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TENKOREX CAPSULES 500 MG

Active substance(s): CEFALEXIN ANHYDROUS

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SUMMARY OF PRODUCT CHARACTERISTICS

1. NAME OF THE MEDICINAL PRODUCT
Tenkorex Capsules 500mg/Cefalexin 500mg Capsules

2

QUALITATIVE AND QUANTITATIVE COMPOSITION

Each capsule contains Cefalexin equivalent to 500 mg anhydrous cefalexin.
For the full list of excipients, see section 6.1.

3

PHARMACEUTICAL FORM
Capsules, hard.

4

CLINICAL PARTICULARS

4.1

Therapeutic indications
Cefalexin is indicated for the treatment of respiratory tract infections (RTI’s), urinary
tract infections (UTI’s), skin and soft tissue infections, otitis media and other
infections due to sensitive organisms.

4.2

Posology and method of administration

Tenkorex capsules 500 mg/Cefalexin 500mg capsules are for oral use. Each capsule should
be swallowed whole with water.
DOSAGE
Adults
The dosage is 1-4 g daily in divided doses. Most infections will respond to 500 mg every 8
hours. For skin and soft tissue infections, streptococcal pharyngitis and mild uncomplicated
UTI's, the usual dosage is 250 mg every 6 hours or 500 mg every 12 hours. For more severe
infections or those caused by less susceptible organisms, larger dosages may be needed.
Older people

The dosage is as for adults. The dosage should be reduced if renal function is markedly
impaired.
Use in children and adolescents
The usual recommended daily dosage for children is 25-50 mg/kg in divided doses. For skin
and soft tissue infections, streptococcal pharyngitis and mild, uncomplicated urinary tract
infections, the total daily dose may be divided and administered every 12 hours. For most
infections the following schedule is suggested:
children under 5 years:
children 5 years and over:

125 mg every 8 hours
250 mg every 8 hours

In severe infections the dosage may be doubled. In the therapy of otitis media, clinical
studies have shown that a dosage of 75-100mg/kg/day in 4 divided doses is required. In the
treatment of beta-haemolytic streptococcal infections, a therapeutic dose should be
administered for at least 10 days.
4.3

Contraindications
Cefalexin is contra-indicated in patients with known allergy to the cephalosporin
group of antibiotics.
Severe systemic infections, which require parenteral cephalosporin treatment, should
not be treated orally during the acute stage.

4.4

Special warnings and precautions for use
Cefalexin should be given cautiously to patients who have shown hypersensitivity to
other drugs. Cephalosporins should be given with caution to penicillin-sensitive
patients, as there is some evidence of partial cross-allergenicity between the
penicillins and cephalosporins. Patients have had severe reactions (including
anaphylaxis) to both drugs.
Pseudomembranous colitis has been reported with virtually all broad-spectrum
antibiotics, including macrolides, semisynthetic penicillins and cephalosporins. It is
important, therefore, to consider its diagnosis in patients who develop diarrhoea in
association with the use of antibiotics. Such colitis may range in severity from mild
to life-threatening. Mild cases of pseudomembranous colitis usually respond to drug
discontinuance alone. In moderate to severe cases, appropriate measures should be
taken.
If the patient experiences an allergic reaction cefalexin should be discontinued and
treatment with the appropriate agents initiated.

Prolonged use of cefalexin may result in the overgrowth of non-susceptible
organisms. Careful observation of the patient is essential. If superinfection occurs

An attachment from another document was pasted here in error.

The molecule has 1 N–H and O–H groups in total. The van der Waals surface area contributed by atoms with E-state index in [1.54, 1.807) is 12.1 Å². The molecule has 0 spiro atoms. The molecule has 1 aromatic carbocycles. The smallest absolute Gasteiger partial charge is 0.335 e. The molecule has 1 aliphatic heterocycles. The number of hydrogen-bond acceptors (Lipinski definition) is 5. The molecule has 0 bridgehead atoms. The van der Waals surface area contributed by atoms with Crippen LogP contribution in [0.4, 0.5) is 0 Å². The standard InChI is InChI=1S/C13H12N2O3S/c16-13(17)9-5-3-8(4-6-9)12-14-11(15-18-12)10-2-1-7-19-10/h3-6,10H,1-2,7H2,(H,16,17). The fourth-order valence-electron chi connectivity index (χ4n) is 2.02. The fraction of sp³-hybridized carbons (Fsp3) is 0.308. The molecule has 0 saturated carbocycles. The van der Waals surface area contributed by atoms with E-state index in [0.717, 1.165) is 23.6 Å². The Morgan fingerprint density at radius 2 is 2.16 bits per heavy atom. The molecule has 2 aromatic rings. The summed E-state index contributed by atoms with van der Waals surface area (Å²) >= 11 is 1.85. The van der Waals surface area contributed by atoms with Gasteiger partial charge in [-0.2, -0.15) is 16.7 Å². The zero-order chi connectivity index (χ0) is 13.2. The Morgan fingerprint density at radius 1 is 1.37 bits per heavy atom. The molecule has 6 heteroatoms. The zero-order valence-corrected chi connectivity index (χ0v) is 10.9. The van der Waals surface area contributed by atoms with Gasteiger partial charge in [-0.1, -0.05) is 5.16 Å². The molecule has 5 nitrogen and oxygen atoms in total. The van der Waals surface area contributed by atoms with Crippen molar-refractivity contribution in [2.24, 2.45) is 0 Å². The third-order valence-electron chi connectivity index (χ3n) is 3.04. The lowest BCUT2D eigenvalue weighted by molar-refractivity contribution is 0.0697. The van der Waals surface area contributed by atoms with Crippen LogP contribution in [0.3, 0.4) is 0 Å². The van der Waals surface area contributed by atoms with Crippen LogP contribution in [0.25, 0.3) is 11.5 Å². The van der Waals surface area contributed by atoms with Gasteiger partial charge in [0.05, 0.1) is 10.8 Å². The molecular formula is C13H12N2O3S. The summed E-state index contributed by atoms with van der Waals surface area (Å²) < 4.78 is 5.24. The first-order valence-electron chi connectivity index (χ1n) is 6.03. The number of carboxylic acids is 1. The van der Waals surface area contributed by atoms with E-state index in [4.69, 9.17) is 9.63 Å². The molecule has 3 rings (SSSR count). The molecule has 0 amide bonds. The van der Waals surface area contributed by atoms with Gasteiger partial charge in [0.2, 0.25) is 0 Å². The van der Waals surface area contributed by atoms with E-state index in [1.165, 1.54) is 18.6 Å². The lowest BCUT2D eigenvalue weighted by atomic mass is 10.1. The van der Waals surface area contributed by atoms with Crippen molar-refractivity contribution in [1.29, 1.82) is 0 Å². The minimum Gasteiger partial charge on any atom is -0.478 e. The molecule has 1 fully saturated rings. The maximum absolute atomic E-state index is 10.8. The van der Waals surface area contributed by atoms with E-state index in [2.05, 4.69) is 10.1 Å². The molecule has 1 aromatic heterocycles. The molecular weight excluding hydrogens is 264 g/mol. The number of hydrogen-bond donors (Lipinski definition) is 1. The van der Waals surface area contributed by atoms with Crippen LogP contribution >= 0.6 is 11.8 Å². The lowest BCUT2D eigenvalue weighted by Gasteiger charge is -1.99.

during therapy, appropriate measures should be taken.
Cefalexin should be administered with caution in the presence of markedly impaired
renal function as it is excreted mainly by the kidneys. Careful clinical and laboratory
studies should be made because the safe dosage may be lower than that usually
recommended.
Positive direct Coombs' tests have been reported during treatment with cephalosporin
antibiotics. For haematological studies, or in transfusion cross-matching procedures
when antiglobulin tests are performed on the minor side, or in Coombs' testing of
newborns whose mothers have received cephalosporin antibiotics before parturition, it
should be recognised that a positive Coombs' test may be due to the drug.
A false positive reaction for glucose in the urine may occur with Benedict's or Fehling's
solutions or with copper sulphate test tablets. Tests based on glucose oxidation reactions may
be safely used.
4.5

Interaction with other medicinal products and other forms of interaction
As cephalosporins like cefalexin are only active against proliferating microorganisms,
they should not be combined with bacteriostatic antibiotics.
Concomitant use of uricosuric drugs (e.g. probenicid) suppresses renal drug
elimination. As a result, cefalexin plasma levels are increased and sustained for longer
periods.
If associated with highly potent diuretics (ethacrynic acid, furosemide) or other
potentially nephrotoxic antibiotics (aminoglycosides, polymyxin, colistin),
cephalosprins may show higher nephrotoxicity.
Combined use of cephalosporins and oral anticoagulants may prolong prothrombin
time.
A potential interaction between cefalexin and metformin may result in an
accumulation of metformin and could result in fatal lactic acidosis.
Hypokalaemia has been described in patient taking cytotoxic drugs for leukaemia
when they were given gentamicin and cefalexin.

4.6

Pregnancy and lactation
Pregnancy
Although laboratory and clinical studies have shown no evidence of teratogenicity,
caution should be exercised when prescribing for the pregnant patient.
Breastfeedings: The excretion of cefalexin in human breast milk increased up to 4
hours following a 500mg dose. The drug reached a maximum level of 4

micrograms/ml, then decreased gradually and had disappeared 8 hours after
administration. Caution should be exercised when cefalexin is administered to a
nursing woman.

4.7

Effects on ability to drive and use machines
There are no effects on ability to drive or to operate machinery.

4.8

Undesirable effects
Side effects of cefalexin include gastro-intestinal disturbances such as nausea,
vomiting, diarrhoea and abdominal discomfort. The most common of these effects is
diarrhoea, but this is rarely severe enough to warrant cessation of therapy. Dyspepsia
has also occurred. Transient hepatitis and cholestatic jaundice have rarely been
reported.
Allergic reactions have been reported such as rash, urticaria, angioedema and rarely